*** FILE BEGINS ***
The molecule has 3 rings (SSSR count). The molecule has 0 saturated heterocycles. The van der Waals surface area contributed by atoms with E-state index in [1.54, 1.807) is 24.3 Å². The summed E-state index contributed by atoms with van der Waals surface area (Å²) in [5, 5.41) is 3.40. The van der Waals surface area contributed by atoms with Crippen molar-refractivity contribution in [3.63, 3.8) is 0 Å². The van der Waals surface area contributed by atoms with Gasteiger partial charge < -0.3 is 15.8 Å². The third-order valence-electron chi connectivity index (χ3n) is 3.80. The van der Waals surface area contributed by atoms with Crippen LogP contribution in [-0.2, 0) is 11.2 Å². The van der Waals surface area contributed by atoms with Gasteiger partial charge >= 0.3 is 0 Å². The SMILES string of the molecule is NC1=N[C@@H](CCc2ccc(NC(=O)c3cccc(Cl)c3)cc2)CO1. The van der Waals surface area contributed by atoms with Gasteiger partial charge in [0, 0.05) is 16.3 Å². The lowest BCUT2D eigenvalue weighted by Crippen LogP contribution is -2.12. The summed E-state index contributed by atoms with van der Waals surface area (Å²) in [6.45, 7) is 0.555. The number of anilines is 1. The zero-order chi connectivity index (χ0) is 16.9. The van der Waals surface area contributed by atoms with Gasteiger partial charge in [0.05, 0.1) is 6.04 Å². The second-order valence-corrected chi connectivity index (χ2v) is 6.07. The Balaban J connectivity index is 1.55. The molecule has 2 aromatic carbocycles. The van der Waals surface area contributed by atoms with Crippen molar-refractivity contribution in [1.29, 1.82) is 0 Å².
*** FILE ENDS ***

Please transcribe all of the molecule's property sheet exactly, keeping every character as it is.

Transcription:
The molecule has 3 rings (SSSR count). The molecule has 0 saturated heterocycles. The van der Waals surface area contributed by atoms with E-state index in [1.54, 1.807) is 24.3 Å². The summed E-state index contributed by atoms with van der Waals surface area (Å²) in [5, 5.41) is 3.40. The van der Waals surface area contributed by atoms with Crippen molar-refractivity contribution in [3.63, 3.8) is 0 Å². The van der Waals surface area contributed by atoms with Gasteiger partial charge < -0.3 is 15.8 Å². The third-order valence-electron chi connectivity index (χ3n) is 3.80. The van der Waals surface area contributed by atoms with Crippen LogP contribution in [-0.2, 0) is 11.2 Å². The van der Waals surface area contributed by atoms with Gasteiger partial charge >= 0.3 is 0 Å². The SMILES string of the molecule is NC1=N[C@@H](CCc2ccc(NC(=O)c3cccc(Cl)c3)cc2)CO1. The van der Waals surface area contributed by atoms with Gasteiger partial charge in [0, 0.05) is 16.3 Å². The lowest BCUT2D eigenvalue weighted by Crippen LogP contribution is -2.12. The summed E-state index contributed by atoms with van der Waals surface area (Å²) in [6.45, 7) is 0.555. The number of anilines is 1. The zero-order chi connectivity index (χ0) is 16.9. The van der Waals surface area contributed by atoms with Gasteiger partial charge in [0.05, 0.1) is 6.04 Å². The second-order valence-corrected chi connectivity index (χ2v) is 6.07. The Balaban J connectivity index is 1.55. The molecule has 2 aromatic carbocycles. The van der Waals surface area contributed by atoms with Crippen molar-refractivity contribution in [1.29, 1.82) is 0 Å².